ATLANTA (AP) — A German company that smuggled realistic-looking police badges into the U.S. in an online sales operation is now facing criminal charges after an undercover FBI investigation, federal prosecutors said Tuesday.
The company is called Master-Equipment, according to a federal complaint unsealed this week in U.S. District Court in Atlanta. The probe stemmed from the April arrest of a man accused of posing as a federal officer in the Atlanta suburb of Doraville.
"The dismantling of a foreign-based company's ability to sell counterfeit U.S. law enforcement badges to a U.S. market is critical in the post 9/11 era," J. Britt Johnson, special agent in charge of the FBI's Atlanta field office, said in a written statement.
Federal authorities say they shut down one website used by the company, which is based in Kaarst, Germany. However, badges for U.S. Transportation Security Administration officers, Secret Service agents and Federal Air Marshals were still being advertised Tuesday on at least one other site, as well as badges bearing the names and emblems of the New York, Chicago and Los Angeles police departments.
Federal documents do not list an attorney for the company who could be reached for comment.
The complaint outlines six counts against the company, alleging that it trafficked in counterfeit goods that would cause confusion and deceive others. Prosecutors said the company also manufactured and sold the fake badges.
Master-Equipment on its website implies that it's legal for customers to purchase the badges as collectible items, prosecutors wrote in the complaint.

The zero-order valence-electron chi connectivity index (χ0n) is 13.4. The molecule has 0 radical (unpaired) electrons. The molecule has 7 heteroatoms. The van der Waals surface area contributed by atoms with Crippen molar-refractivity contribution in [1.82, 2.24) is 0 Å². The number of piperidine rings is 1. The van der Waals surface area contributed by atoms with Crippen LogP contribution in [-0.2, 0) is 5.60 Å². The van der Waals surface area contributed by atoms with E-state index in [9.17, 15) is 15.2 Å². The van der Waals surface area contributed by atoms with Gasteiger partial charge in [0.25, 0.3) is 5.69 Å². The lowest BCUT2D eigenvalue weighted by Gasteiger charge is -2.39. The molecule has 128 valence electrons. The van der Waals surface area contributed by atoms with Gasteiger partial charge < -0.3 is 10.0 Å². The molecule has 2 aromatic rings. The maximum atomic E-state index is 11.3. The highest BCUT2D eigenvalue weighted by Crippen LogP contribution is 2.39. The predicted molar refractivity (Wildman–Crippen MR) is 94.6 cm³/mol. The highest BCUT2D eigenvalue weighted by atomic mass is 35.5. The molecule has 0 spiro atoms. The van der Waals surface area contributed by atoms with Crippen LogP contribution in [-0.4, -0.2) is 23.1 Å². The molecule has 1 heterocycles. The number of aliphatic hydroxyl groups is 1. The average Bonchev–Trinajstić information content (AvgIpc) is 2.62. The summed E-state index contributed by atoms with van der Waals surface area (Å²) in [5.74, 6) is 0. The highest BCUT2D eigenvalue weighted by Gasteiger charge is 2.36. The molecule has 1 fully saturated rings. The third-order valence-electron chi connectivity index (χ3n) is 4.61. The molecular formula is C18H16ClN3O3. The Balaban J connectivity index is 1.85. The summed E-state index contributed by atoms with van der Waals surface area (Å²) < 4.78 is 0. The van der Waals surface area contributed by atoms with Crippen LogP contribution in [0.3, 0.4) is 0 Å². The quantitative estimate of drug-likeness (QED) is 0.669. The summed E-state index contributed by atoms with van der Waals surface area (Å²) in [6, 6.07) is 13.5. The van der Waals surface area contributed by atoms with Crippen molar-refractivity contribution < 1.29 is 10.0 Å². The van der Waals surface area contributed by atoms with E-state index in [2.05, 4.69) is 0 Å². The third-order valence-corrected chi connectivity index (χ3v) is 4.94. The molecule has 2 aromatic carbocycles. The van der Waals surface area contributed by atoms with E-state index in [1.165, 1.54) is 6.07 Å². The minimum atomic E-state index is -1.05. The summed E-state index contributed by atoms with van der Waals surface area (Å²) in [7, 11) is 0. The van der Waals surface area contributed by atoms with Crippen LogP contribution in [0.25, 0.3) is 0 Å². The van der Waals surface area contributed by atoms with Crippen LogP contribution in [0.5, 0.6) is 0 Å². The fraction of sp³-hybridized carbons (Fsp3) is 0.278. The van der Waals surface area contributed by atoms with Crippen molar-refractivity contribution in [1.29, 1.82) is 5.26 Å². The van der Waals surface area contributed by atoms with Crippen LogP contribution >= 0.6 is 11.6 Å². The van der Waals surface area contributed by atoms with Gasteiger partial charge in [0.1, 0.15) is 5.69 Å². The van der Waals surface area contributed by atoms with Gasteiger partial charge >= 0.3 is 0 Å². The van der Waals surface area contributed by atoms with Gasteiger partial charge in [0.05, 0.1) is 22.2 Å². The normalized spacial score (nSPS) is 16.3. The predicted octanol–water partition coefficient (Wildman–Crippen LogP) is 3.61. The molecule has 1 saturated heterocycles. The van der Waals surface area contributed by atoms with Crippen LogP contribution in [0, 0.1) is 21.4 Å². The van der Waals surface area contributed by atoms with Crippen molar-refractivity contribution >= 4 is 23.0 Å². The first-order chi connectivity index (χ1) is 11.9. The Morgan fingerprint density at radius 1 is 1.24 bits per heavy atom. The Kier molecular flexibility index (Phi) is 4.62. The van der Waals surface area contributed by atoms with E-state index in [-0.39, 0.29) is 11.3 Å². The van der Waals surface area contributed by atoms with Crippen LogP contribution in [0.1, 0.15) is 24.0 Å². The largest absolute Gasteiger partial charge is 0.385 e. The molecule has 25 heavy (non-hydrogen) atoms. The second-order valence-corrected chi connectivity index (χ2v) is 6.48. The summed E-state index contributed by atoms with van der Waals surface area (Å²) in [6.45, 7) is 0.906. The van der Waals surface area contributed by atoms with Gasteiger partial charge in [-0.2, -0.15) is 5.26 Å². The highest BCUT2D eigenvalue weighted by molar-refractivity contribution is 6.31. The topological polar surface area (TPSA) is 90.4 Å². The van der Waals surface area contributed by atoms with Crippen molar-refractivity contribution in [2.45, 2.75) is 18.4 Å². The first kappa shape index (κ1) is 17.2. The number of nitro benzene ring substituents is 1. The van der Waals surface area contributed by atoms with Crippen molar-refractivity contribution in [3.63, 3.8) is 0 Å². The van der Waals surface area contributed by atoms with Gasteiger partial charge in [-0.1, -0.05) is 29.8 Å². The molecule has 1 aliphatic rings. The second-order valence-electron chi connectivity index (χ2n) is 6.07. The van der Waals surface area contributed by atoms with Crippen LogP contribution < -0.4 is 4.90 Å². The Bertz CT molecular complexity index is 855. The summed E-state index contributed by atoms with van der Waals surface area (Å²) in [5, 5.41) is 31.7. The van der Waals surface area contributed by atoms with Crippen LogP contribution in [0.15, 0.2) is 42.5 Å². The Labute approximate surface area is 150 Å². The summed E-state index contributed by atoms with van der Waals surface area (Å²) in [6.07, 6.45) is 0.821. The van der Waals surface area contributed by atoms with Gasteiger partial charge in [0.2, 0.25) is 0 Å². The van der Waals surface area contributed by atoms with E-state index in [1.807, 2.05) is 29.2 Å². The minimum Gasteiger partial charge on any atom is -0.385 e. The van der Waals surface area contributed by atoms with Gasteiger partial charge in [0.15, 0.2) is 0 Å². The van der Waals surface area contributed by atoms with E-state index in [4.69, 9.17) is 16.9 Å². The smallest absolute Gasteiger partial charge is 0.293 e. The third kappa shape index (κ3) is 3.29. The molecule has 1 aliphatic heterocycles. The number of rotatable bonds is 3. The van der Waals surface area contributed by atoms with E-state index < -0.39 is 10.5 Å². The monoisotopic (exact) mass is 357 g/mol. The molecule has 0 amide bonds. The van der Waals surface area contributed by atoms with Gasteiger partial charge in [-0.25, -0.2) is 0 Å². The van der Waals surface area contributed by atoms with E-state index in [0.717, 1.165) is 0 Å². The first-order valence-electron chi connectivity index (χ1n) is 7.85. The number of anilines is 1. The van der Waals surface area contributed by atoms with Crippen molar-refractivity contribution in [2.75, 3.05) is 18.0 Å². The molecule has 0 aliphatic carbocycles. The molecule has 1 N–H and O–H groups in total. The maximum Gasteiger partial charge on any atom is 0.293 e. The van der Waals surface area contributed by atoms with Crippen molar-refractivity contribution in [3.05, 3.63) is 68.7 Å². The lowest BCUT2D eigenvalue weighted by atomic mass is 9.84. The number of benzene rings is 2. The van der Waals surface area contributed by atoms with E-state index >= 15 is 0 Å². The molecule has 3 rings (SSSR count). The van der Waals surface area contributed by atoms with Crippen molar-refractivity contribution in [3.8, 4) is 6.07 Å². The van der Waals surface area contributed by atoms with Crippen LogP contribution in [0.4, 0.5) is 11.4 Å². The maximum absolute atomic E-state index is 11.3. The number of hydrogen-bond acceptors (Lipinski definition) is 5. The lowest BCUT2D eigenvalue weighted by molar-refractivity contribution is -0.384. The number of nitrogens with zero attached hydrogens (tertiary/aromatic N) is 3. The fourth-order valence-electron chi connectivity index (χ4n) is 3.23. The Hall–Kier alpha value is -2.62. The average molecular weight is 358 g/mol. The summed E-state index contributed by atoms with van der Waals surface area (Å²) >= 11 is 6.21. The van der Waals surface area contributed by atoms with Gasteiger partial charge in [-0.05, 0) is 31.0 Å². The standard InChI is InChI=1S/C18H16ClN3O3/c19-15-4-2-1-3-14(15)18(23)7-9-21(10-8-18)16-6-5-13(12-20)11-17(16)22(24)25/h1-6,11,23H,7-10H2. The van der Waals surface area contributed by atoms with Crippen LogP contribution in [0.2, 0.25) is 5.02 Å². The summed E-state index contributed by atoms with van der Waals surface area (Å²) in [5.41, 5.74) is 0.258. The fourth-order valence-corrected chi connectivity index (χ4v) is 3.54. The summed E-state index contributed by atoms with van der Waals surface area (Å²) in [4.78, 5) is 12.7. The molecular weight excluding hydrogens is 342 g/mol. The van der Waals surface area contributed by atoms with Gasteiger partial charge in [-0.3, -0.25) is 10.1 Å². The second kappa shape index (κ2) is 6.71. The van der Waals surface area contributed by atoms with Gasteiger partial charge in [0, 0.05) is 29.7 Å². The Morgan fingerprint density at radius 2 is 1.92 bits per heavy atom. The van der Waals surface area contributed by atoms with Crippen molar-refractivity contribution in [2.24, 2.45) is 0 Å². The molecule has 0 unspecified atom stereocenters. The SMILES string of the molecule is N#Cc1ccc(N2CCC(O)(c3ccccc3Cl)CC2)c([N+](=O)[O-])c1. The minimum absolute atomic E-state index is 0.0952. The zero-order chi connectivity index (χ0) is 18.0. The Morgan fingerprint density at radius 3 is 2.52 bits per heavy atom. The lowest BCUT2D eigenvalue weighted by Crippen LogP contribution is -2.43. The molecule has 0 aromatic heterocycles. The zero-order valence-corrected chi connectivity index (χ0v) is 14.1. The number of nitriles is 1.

However, it's illegal under U.S. federal law to make, sell or have imitations of badges used by federal law enforcement agencies "regardless of whether they are used by collectors, theatrical productions, or any other purpose," prosecutors said in announcing the charges.
The federal case against Master-Equipment began in April, when a motorist in Doraville was stopped by a man named Daniel Harbison, who carried a Master-Equipment badge, was armed with a handgun, used police-style flashing lights on his car and was posing as a federal officer, prosecutors said. But the driver that Harbison stopped happened to be an off-duty Doraville police officer.
When the Doraville officer identified himself and told Harbison that other officers planned to check his law enforcement credentials, Harbison returned to his car and fled, according to the federal complaint against him.
Later arrested at his home, Harbison eventually pleaded guilty to being a felon in possession of a firearm and is now serving a 21-month prison term.
While investigating how Harbison acquired his ID and badge, officers were led to the German company, prosecutors say in their complaint against the firm.
An undercover FBI agent then ordered FBI badges from the company and received one described in court papers as "realistic and virtually identical to a genuine FBI badge."